International high school Olympiads have a long tradition. However, before today, they were only organized in natural science and mathematics, since it’s easier for school students to compare their knowledge in these particular areas. ‘The fact that we are, at long last, holding an Olympiad in economics proves that this is a natural and globally-oriented area, since there is no separate Chinese, or Russian, or American economic theory’, Yaroslav Kuzminov said, adding: ‘To have a view of the world as something united, it’s essential to recognize that social sciences led by economics are objective and international; knowledge in economics and such tools go beyond the immediate interests of states and companies’.
Ruben Enikopolov, NES Rector, agreed with him: ‘The three words in the Olympiad’s name are important: international, since, like with the multiplication table, there is no national economic science, it is international; Olympiad, because participation is more important than victory; and economics, as this area, for many years, didn’t receive much attention, despite its crucial role in society’.
Eric Maskin, Nobel laureate in Economics, Adams University Professor at Harvard University and the Chairman of the HSE International Advisory Committee, is the head of the Board of Trustees of the Olympiad. ‘I don’t agree with Karl Marx on everything but I agree with him on the importance of economics. Economics in my view and his view is the foundation of civilization. If things go wrong with the economy, everything else goes wrong. Ten years after the great financial crisis we are still not fully recovered, in particular, our politics hasn’t completely recovered – political problems in Europe, US, China all have their roots in the economic events that took place ten years ago. It is reassuring to me that there are young people coming into the picture who are seriously interested in economics. We are going to rely on you to solve the economic problems that are the foundation of our political problems’. On the first day of the Olympiad Professor Maskin delivered a lecture on mechanism design, which is a new field of economics aimed at developing a set of tools that can be used to make optimal decisions that involve several players. These mechanisms might be employed to solve such problems like climate change or financial crises.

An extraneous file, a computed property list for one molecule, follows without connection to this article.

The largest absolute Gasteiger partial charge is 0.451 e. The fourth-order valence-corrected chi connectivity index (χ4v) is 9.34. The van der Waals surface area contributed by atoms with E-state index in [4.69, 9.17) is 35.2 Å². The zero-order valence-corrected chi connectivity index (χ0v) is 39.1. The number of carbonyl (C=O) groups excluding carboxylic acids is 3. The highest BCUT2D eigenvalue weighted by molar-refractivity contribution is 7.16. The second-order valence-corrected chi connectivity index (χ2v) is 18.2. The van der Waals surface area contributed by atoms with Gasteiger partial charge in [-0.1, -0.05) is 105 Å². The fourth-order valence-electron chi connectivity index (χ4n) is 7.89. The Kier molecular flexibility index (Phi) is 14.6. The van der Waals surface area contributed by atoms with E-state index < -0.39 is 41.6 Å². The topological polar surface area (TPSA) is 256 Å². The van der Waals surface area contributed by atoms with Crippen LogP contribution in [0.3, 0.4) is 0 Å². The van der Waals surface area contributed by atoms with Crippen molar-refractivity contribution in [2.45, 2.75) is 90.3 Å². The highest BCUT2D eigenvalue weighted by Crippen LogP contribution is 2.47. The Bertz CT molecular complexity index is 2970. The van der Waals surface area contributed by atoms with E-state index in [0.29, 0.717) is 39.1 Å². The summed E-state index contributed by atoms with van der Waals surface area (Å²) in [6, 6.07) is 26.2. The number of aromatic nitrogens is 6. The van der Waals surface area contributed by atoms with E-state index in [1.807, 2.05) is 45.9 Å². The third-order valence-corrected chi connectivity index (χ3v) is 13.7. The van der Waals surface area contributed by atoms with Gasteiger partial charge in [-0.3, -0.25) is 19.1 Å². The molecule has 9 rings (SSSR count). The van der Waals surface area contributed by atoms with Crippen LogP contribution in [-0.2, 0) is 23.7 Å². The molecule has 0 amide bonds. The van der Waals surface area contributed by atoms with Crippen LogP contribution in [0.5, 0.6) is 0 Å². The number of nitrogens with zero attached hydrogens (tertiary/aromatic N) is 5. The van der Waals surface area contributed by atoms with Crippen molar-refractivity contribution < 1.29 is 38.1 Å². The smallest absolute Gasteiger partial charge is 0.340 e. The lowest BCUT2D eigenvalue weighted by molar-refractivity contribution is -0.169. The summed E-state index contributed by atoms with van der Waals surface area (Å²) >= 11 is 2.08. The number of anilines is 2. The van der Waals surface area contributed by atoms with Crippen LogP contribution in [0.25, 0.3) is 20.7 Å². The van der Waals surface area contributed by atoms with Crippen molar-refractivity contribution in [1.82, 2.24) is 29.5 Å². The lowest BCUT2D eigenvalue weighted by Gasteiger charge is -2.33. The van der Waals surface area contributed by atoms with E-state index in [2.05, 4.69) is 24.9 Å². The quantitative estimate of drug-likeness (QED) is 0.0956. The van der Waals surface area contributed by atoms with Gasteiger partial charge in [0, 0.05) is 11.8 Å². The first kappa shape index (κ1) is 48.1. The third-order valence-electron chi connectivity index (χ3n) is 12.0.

Humberto Llavador (Universitat Pompeu Fabra, Spain), Head Judge, Member of the Olympiad Executive Board
At our university we have an award for the best research work that high school students do – in Spain all high school students need to do a research project in their last year of school. Talking about research papers in economics, students seem to be primarily interested in two main topics – inequality and climate change or the environment more broadly. The last surveys show that inequality and environmental issues have become more relevant in many countries than the traditional issues of unemployment, financial crisis, or terrorism and safety. So for high school students these issues are also the most pressing.